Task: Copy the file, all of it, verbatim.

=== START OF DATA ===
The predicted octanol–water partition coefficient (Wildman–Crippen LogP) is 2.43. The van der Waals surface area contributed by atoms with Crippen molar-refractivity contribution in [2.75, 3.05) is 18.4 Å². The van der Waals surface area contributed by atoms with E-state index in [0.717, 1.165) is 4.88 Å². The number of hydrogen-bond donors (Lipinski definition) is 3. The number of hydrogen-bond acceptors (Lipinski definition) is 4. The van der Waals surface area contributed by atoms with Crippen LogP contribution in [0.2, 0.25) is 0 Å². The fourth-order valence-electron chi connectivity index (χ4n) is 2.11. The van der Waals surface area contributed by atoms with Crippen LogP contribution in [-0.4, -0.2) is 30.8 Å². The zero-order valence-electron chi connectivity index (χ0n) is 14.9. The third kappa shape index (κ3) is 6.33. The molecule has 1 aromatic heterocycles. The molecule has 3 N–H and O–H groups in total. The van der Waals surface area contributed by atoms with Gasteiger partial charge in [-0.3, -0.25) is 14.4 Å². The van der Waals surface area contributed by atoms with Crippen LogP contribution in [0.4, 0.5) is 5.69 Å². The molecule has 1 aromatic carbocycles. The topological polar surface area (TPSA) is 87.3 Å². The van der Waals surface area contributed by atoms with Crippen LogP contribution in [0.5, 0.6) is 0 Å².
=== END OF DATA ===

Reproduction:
The predicted octanol–water partition coefficient (Wildman–Crippen LogP) is 2.43. The van der Waals surface area contributed by atoms with Crippen molar-refractivity contribution in [2.75, 3.05) is 18.4 Å². The van der Waals surface area contributed by atoms with E-state index in [0.717, 1.165) is 4.88 Å². The number of hydrogen-bond donors (Lipinski definition) is 3. The number of hydrogen-bond acceptors (Lipinski definition) is 4. The van der Waals surface area contributed by atoms with Crippen LogP contribution in [0.2, 0.25) is 0 Å². The fourth-order valence-electron chi connectivity index (χ4n) is 2.11. The van der Waals surface area contributed by atoms with Crippen LogP contribution in [-0.4, -0.2) is 30.8 Å². The zero-order valence-electron chi connectivity index (χ0n) is 14.9. The third kappa shape index (κ3) is 6.33. The molecule has 1 aromatic heterocycles. The molecule has 3 N–H and O–H groups in total. The van der Waals surface area contributed by atoms with Gasteiger partial charge in [-0.3, -0.25) is 14.4 Å². The van der Waals surface area contributed by atoms with Crippen LogP contribution in [0.4, 0.5) is 5.69 Å². The molecule has 1 aromatic carbocycles. The topological polar surface area (TPSA) is 87.3 Å². The van der Waals surface area contributed by atoms with Crippen LogP contribution in [0.5, 0.6) is 0 Å².